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Posts Tagged ‘Thanksgiving’

I don’t know about you, but this time of year I take the word Thanksgiving literally. I am more grateful for all I have in the world. I silently send thanks to someone for who they are in my life. I am forever grateful for all my possessions, as simple as they may be. And I stop to acknowledge the truly amazing machine my body is and the fact that it keeps going with every breath.

 

In the presence of all this gratitude, I found myself thinking about my Dad and his “buddies” – all over 80 years old. Among them, they had 345 years of experience on this planet. With their fantastic perspective, I wondered what wisdom they had to share about life and gratitude.

 

So I set up a lunch with all of them to hear the wisdom of the ages.

 

I should have known better. 🙂

 

Not surprisingly, the conversation did not go as planned, but I was surprised . . . and touched . . . by what emerged.

 

The conversation turned into a LOVEfest! Each one of them acknowledged and appreciated the others for what they bring to the friendship and the group. More than anything else, they spoke about the strength and importance of the relationships and friendships in their life.

 

They appreciated their families, their kids, their wives, their grandchildren, and each other.

 

Interestingly, their jobs, success, businesses and accomplishments were all secondary to the relationships in their life.

 

While I wasn’t surprised by this wisdom, I let their words really sink into my soul after our conversation. All too often I find my life gets sidetracked or my peace is disturbed by my ego, which is more concerned about my superficial successes or accomplishments.

 

Their lifetime of wisdom strongly suggests otherwise.

 

That one jewel of wisdom – that our relationships, friendships and family are the most important thing in our lives – is worth repeating over and over and over again . . . and perhaps that is the true wisdom of the ages.

 

These are all great men with amazing life stories. But in the end, what matters most is WHO they love, not WHAT they have done.

 
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No matter your age, young or old, take a moment this month to hug all those people who mean something to you. It is clear to me that it is the most important and valuable thing you can do in all your life.

 

Rarely do the members of one family grow up under the same roof.

– Richard Bach, Illusions

 

I love the expansiveness of this quote. There is an abundance of love to be received, and given, in the world . . . if only we allow for it. It is always our own heart that gets in the way of either. And that is our challenge as humans.

 

There is another wonderful quote by Rumi that states, “Your task is not to seek for love, but merely to seek and find all the barriers within yourself that you have built against it.”

 

May this year be the year you practice the wisdom of our elders and fully feel the love around you, and give it back to the world tenfold.

 

READ HOW THIS APPLIES TO YOUR BUSINESS here.

 
 
Below is a beautiful video of an incredibly successful campaign that spread love, caring and connected-ness throughout the world. May it inspire you to give someone a hug this Thanksgiving.
 

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A few months ago I saw a video someone posted on Facebook. It showed a woman having an absolute meltdown because her iPhone wasn’t working properly. Perhaps you experienced something similar as I heard many customers lost information with Apple’s latest system update.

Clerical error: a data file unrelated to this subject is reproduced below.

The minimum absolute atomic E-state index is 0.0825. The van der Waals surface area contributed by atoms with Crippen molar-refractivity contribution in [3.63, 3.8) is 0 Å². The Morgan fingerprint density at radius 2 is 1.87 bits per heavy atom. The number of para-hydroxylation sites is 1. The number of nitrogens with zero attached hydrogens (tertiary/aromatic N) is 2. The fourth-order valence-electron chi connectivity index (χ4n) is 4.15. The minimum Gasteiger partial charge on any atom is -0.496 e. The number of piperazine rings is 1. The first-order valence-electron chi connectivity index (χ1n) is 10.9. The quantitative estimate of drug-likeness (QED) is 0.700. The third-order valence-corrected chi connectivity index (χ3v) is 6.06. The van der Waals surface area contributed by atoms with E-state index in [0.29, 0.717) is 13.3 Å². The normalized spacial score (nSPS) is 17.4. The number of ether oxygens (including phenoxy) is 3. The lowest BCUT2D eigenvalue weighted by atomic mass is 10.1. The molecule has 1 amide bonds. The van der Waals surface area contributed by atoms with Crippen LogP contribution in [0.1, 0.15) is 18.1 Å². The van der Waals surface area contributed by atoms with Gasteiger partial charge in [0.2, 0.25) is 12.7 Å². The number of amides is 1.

The woman in the video was ranting and raving as if the world was coming to an end. She was visibly upset and extremely angry, to say the least.

 
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Unfortunately, videos like this one often become a source of comedy and amusement in the Internet world. How could anyone actually act that way over such a silly thing? But let’s be honest, we have all probably had an experience like this, especially when it comes to our technology.

 

Then I looked at the comments for this video, as I often find the comments as insightful and entertaining, if not more so, than the video itself.

 

A page or two into the comments, past all those that made fun of her or commiserated with her, was one that stopped me in my tracks. The comment was three short and simple words —

 

“First World Problem”

 

Whoa. That put life in perspective pretty fast.

 

If I took a moment to consider my life, I would have to admit that well over 99% of my supposed problems are first world problems.

 

I have my health. I have a roof over my head. I never go to bed hungry. Come on, do I really have problems?

 

The truth is, if malfunctioning technology, rush hour traffic, the grocery store being temporarily out of stock of my favorite brand, car problems or any other similar challenges are the kinds of things I think are “problems”, then I shouldn’t be annoyed . . . I should be grateful.

 

I can’t think of a better time than Thanksgiving to feel grateful for all of my first world problems.

 

Next week when we Americans sit down at our Thanksgiving tables with friends and family, why not take a moment to be thankful for all our first world problems. May they be all we ever have to worry about.

 

Some people grumble that roses have thorns; I am grateful that thorns have roses.”

– Alphonse Karr

 

Perspective is everything. I totally understand that even if our problems are first world problems, they still appear as problems in our lives that need to be handled. They can be just as frustrating and worrisome as other bigger problems.